The Dickinsonian

Let’s Get Over it: Menstruation and Vaginas are Normal

Maia Baker ’19, Opinion Columnist

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Most people with vaginas get their periods between eight and eighteen; most will have three hundred and fifty periods in their lifetimes. Most people who have regular periods menstruate every 28 days. Half the population has a period every month: so why are periods so scary to talk about?

“Feminine hygiene” is the polite way that supermarkets, drug stores, and menstrual companies market tampons and pads to bodies with vaginas. But that’s a ridiculously vague, socially anxious phrase that minimizes vaginal health and reduces menstruation to a “feminine” problem of cleanliness, rather than what it actually is: menstruation.

There’s an inherent contradiction in this rhetoric based on the fact that menstrual products are sold and taxed as “luxury products,” unlike products like toilet paper and tissues, are certainly more relevant to the “hygiene” market than tampons, pads, menstrual cups, and other forms of protection. Menstrual products don’t only ensure physical cleanliness but prevent women and bodies with vaginas from free-bleeding, an obviously unsupportable option not only in terms of hygiene but cultural stigmas.

Periods and period blood are intensely stigmatized: when a tampon string is showing, when someone has bled slightly onto a bathing suit or through shorts, people react with outrage.

The same reactions don’t occur when someone needs to blow their nose, when someone has a bloody wound, when a paper cut bleeds more than expected. When paparazzi pictures showing that Madison Beers had bled through her tampon while at the beach, online commenters were more than unnerved, they were disgusted and angry.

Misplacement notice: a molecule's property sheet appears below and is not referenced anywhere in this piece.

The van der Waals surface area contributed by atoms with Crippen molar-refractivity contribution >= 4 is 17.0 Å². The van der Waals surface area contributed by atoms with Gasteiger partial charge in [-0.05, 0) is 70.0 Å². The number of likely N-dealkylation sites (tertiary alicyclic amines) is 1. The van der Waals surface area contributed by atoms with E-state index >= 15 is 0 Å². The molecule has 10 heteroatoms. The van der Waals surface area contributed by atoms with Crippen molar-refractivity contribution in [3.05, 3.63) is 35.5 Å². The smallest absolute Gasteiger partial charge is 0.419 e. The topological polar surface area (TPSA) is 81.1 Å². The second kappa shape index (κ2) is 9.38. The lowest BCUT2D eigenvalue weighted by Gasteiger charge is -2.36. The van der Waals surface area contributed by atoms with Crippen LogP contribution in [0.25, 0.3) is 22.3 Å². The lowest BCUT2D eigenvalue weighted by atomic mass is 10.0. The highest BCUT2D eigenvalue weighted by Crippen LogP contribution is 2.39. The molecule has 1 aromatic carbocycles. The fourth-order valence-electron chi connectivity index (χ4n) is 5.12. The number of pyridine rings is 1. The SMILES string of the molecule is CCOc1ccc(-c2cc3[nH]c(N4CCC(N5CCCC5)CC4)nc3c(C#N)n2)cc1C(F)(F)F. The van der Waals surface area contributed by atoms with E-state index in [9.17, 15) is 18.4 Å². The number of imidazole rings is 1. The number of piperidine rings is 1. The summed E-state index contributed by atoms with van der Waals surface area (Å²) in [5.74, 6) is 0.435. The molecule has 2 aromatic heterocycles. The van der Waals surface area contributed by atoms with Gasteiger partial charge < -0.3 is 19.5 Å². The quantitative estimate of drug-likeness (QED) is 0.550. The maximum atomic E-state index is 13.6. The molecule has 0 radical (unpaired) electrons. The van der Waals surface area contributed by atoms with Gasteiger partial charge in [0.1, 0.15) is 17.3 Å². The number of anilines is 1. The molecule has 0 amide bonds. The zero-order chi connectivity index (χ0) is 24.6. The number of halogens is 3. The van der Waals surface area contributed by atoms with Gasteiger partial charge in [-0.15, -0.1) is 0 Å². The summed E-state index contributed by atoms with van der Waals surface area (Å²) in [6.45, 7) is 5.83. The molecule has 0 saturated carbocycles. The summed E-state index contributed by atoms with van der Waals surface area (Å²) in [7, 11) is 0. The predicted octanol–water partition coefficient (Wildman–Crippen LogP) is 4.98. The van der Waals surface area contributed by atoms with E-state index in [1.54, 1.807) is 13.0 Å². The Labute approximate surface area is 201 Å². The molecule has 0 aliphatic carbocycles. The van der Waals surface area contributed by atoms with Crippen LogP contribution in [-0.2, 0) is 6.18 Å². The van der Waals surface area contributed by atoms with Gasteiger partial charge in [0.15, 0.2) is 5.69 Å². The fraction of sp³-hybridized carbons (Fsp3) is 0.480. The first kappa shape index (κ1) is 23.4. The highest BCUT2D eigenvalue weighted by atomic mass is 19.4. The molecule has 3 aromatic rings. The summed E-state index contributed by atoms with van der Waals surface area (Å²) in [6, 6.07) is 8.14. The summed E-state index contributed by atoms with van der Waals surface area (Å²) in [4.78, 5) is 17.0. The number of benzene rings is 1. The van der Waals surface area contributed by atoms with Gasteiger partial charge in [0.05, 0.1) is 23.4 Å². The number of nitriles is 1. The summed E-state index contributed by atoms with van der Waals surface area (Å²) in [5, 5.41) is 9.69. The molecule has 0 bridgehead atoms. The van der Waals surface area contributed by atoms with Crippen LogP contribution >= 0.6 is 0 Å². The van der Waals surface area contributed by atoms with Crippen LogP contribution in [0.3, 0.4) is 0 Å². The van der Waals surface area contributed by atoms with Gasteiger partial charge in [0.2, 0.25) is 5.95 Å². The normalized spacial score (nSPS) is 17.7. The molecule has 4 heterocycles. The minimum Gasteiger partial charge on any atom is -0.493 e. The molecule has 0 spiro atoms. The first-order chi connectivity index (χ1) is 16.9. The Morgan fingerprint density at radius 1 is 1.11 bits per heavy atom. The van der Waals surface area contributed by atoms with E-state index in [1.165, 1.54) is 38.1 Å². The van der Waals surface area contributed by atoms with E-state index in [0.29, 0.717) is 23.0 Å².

The difference between paper cut blood and period blood is obvious to me: period blood comes from vaginas, and Western society sees vaginas as dirty, grotesque, monstrous. Vaginas and the blood they process are taboo: the natural process of menstruation receives a stigma like that of no other body process. This is because as a culture we’re scared of vaginas; we don’t even like to say vagina.

Obviously, the stigmas on vagina health are outdated and unnecessary. To kill these stigmas, we need to reclaim the vagina as cultural space, in the cultural consciousness. Vaginas are powerful; they push out babies, they regulate their own pH, they can clean themselves and heal their own infections. And they bleed once a month. Can we get over the menstruation stigma and treat vaginas like the healthy, powerful, amazing muscles they are?

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Let’s Get Over it: Menstruation and Vaginas are Normal